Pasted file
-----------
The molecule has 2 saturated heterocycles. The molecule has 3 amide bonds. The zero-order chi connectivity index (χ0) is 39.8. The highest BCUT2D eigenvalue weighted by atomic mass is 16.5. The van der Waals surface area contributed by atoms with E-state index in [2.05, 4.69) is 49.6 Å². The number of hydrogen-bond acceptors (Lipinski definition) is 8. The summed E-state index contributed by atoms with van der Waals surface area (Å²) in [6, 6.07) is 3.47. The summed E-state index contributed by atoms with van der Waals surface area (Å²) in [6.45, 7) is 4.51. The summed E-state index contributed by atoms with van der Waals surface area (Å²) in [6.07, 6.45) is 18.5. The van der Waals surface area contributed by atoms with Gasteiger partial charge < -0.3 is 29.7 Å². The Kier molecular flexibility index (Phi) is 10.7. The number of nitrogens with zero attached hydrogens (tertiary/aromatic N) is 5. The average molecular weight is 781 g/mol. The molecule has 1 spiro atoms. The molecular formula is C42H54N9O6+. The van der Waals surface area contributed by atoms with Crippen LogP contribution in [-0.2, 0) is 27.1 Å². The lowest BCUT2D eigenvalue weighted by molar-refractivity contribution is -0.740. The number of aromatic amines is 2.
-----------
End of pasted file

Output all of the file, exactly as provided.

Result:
The molecule has 2 saturated heterocycles. The molecule has 3 amide bonds. The zero-order chi connectivity index (χ0) is 39.8. The highest BCUT2D eigenvalue weighted by atomic mass is 16.5. The van der Waals surface area contributed by atoms with E-state index in [2.05, 4.69) is 49.6 Å². The number of hydrogen-bond acceptors (Lipinski definition) is 8. The summed E-state index contributed by atoms with van der Waals surface area (Å²) in [6, 6.07) is 3.47. The summed E-state index contributed by atoms with van der Waals surface area (Å²) in [6.45, 7) is 4.51. The summed E-state index contributed by atoms with van der Waals surface area (Å²) in [6.07, 6.45) is 18.5. The van der Waals surface area contributed by atoms with Gasteiger partial charge < -0.3 is 29.7 Å². The Kier molecular flexibility index (Phi) is 10.7. The number of nitrogens with zero attached hydrogens (tertiary/aromatic N) is 5. The average molecular weight is 781 g/mol. The molecule has 1 spiro atoms. The molecular formula is C42H54N9O6+. The van der Waals surface area contributed by atoms with Crippen LogP contribution in [-0.2, 0) is 27.1 Å². The lowest BCUT2D eigenvalue weighted by molar-refractivity contribution is -0.740. The number of aromatic amines is 2.